“It’s definitely tough to save money,” said Clark, noting the family’s childcare costs were $16,000 last year and he paid $1,200 for a parking spot. “A lot of people are in situations where if they stop what they’re doing, they won’t be able to stay in the city. There’s no wiggle room. You really just can’t take some time off.”

That said, Clark is happy with his apartment, which is close to Trout Lake and its community centre. Commercial Drive, a handy transit hub and an elementary school are also nearby.

The building is another STIR project and built by Cressey Development Group. Known as The Porter, the building is one of two on the property along Victoria Drive, near the Croatian Cultural Centre. The entire complex has 200 units and rents range from $885 a month for a 480-sq.-foot studio to $2,100 a month for a 1,030-sq.-foot three bedroom.

Clark believes more rental buildings of this type should be in Vancouver and he favours alternative housing options such as duplexes, townhouses and laneway houses. Such variety, he said, could assist a category of renters – and buyers – who can’t afford a million-dollar fixer-upper.

He doesn’t know if he’ll ever afford a house in Vancouver and he and his wife have talked about moving to a smaller town “to get more quality living out of your day-to-day and not spending your day-to-day figuring out how to pay for it all.”

For now, the family is staying put.

Ironically, he noted, he and his wife lived in Brooklyn, New York for a few years and left their $1,800 a month apartment to try to get ahead in Vancouver, where they both attended university.

Then one day, Clark heard on the radio that Vancouver had surpassed New York as the least affordable city in which to live.

“It’s, unfortunately, a reality that we’re living with,” he said.

But as it did with Clark and his family, the lure of Vancouver’s beauty and its temperate climate continues to attract people from all income levels.

So when Cressey Development advertised The Porter units for rent last spring, the developer wasn’t surprised that both buildings filled up within two months of opening the doors.

Why the interest?

“It’s the shortage of housing options,” said Hani Lammam, the vice-president of development for Cressey.”There’s so little housing options that anything that comes on the market is quickly swallowed up.”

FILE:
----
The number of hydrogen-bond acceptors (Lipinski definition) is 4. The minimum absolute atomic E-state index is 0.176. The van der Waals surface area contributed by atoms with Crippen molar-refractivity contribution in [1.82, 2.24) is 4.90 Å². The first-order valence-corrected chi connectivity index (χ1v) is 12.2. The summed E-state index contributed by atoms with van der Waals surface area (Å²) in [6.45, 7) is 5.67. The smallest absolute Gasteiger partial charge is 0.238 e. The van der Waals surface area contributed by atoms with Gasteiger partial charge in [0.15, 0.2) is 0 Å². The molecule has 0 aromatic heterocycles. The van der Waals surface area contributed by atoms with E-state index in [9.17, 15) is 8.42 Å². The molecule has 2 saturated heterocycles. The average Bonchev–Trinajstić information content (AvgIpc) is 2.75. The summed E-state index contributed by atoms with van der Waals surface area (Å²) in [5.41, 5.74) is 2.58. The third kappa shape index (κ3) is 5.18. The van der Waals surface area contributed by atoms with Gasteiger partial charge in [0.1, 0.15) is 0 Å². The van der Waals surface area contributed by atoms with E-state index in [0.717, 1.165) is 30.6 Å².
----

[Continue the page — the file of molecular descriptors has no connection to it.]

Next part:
Up until the STIR program was created, Lammam said, the development community lost interest in building market rental housing after the federal government cancelled tax benefits in the 1980s that made projects feasible.

The majority of the city’s purpose-built rental stock was constructed in the 1960s and 1970s and is badly in need of renewal.

Some landlords have renovated their buildings but that has meant evicting tenants. Many tenants can’t afford to move back in because the rents get jacked up to pay for renovations.

With Cressey’s project on Victoria Drive, the city agreed to waive $640,000 in development cost levies, allow for more density, decrease the number of parking spots and fast-track its application.

“We do this because we believe in the long-term viability of rental housing and it’s a good business decision,” said Lammam, noting it’s a strategy that will give the company steady cash flow once the mortgage is paid.

Cressey is building another market rental building only a few blocks from Bosa’s tower at 1142 Granville St. It is also being done under city’s STIR/Rental 100 program.

Located on the newly created Continental Street, near the on-ramp to the Granville Bridge from Pacific Street, the building will feature 89 studio and one-bedroom apartments.

The city waived $640,862 in development cost levies. Lammam said the projected rents are expected to be in the $2 per square foot range. Asked if the rents will increase once the building opens in the middle of next year, Lammam replied, “We can only have projected rents two years in advance, so we’re guessing.”